Updated: Sep 28
When competing, I learned very quickly that standing in front of a bigger, stronger guy was a bad idea. However, getting around to an opponents back negated their strength and size advantage. It also minimized the amount of damage I received.
Likewise, in the street, taking an assailants back gives you multiple opportunities to end the fight quickly utilizing takedowns, trips, throws (i.e.. Suplex), ground striking, and submissions like chokes or armbars.
How to perform the rear clinch:
Get to their back either by a front clinch(i.e. over-under clinch), or a takedown attempt (i.e. a failed double takedown)
Wrap your arms around their waist and hold with a gable grip (palm to palm -don't interlace fingers).
Squeeze tight, and press your ear and chest into their back.
Control him by constantly shucking him off balance. This will allow you to set up a trip, throw, or takedown.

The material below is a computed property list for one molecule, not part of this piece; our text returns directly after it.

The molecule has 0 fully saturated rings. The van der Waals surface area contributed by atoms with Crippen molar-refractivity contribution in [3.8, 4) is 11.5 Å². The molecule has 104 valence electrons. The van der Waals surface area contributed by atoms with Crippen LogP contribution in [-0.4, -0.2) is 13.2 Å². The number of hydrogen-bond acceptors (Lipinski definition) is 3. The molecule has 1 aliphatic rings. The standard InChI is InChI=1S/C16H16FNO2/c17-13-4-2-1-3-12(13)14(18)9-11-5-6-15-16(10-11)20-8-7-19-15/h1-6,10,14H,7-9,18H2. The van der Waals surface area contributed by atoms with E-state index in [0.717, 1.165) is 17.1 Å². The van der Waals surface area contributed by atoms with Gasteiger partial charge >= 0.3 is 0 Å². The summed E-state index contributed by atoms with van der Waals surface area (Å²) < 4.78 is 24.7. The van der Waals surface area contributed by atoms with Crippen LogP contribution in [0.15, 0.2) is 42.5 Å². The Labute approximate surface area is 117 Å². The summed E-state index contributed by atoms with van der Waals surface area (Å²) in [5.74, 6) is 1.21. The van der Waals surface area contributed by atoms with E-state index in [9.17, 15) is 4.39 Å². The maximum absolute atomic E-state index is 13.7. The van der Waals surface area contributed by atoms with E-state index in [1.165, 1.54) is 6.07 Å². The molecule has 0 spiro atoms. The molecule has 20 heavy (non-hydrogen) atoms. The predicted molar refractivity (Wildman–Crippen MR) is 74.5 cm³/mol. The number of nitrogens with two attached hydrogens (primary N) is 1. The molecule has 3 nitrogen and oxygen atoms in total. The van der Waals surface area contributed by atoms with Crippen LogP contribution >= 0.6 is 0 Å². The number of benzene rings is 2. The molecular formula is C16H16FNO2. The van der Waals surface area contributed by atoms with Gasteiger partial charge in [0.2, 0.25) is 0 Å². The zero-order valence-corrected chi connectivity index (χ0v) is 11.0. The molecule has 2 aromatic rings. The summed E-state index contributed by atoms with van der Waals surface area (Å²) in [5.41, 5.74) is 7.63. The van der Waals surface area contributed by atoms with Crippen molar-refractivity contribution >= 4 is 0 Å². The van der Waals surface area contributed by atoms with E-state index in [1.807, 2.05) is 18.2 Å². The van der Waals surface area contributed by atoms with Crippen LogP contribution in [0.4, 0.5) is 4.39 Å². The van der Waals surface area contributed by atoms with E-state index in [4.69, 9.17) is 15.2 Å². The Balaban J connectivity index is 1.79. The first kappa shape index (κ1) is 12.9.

Drive them down to the ground.
If throwing (i.e. Suplex), lift with your hips not your back.
Practice with a partner. The more you drill this technique the better you will get at it.
At first your partner should be accommodating while you learn the technique. After you have a good feel for it, your partner should gradually increase the resistance until you are both working at full speed/strength.
Below is a short instructional video on how to perform the back (rear) clinch.
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The Back (rear) Clinch